J Anesth Perioper Med. 2017;4(1):1-6. https://doi.org/10.24015/ebcmed.japm.2017.0001
From 1Department of Anesthesiology, Eastern Hepatobiliary Surgery Hospital, Second Military Medical University, Shanghai, China; 2Department of Anesthesiology, Air Force General Hospital of the Chinese PLA, Beijing, China.
*Contributed equally to this work.
Correspondence to Dr. Wei-Feng Yu at firstname.lastname@example.org.
EBCMED ID: ebcmed.japm.2017.0001 DOI: 10.24015/ebcmed.japm.2017.0001
In this study, the effects of sevoflurane or propofol on immune function in patients undergoing partial hepatectomy were investigated during general anesthesia and after surgery.
Seventy-two patients undergoing hepatectomy were randomized into sevoflurane group or propofol group. Sevoflurane or target-controlled infusion (TCI) of propofol was separately used to anesthesia induction and maintenance of two groups. Venous blood samples were taken before induction, 2 hours after anesthesia and 2 hours after surgery for measurement of the percentages of T lymphocyte (CD3+, CD4+, CD8+) and NK cells.
Compared with that before anesthesia induction, percentage change in CD3+ and CD4+ T cells to baseline was -0.7% and 3.8% in sevoflurane group, 10.2% and 20.2% in propofol group 2 hours after anesthesia (P=0.002 for CD3+ T cells and P=0.029 for CD4+ T cells ). Percentage change in NK cells was 17.6% in sevoflurane and -12.2% in propofol group 2 hours after anesthesia respectively (P=0.03). There was no significant difference in percentage change 2 hours after surgery of T cells and NK cells to baseline between two groups.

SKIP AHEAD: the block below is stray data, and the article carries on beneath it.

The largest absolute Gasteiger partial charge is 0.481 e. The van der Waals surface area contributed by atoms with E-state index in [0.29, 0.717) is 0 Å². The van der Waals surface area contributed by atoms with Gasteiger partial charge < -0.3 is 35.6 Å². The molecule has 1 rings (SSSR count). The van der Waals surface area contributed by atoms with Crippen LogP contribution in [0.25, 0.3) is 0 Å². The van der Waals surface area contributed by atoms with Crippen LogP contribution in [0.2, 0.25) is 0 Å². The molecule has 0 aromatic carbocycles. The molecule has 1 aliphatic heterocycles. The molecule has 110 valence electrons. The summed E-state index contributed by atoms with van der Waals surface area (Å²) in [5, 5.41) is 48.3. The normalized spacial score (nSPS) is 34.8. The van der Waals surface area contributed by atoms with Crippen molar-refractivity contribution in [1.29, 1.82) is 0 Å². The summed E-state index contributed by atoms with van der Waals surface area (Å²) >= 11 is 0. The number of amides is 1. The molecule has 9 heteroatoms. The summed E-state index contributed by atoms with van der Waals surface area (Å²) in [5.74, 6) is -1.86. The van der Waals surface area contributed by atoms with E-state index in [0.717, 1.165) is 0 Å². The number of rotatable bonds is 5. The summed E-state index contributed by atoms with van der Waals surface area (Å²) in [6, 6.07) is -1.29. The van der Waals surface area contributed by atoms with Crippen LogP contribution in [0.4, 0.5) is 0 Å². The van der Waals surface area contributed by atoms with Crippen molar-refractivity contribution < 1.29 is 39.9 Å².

Our study indicates that use of propofol during general anesthesia tend to increase the percentages of peripheral CD3+ and CD4+ cells, while sevoflurane increase the peripheral NK cells.
Declaration of Interests
All authors have no other potential conflicts of interest for this study to declare.
This study was supported by a grant from the National Natural Science Foundation of China: (NSFC, No.81371511 and No.31171013).
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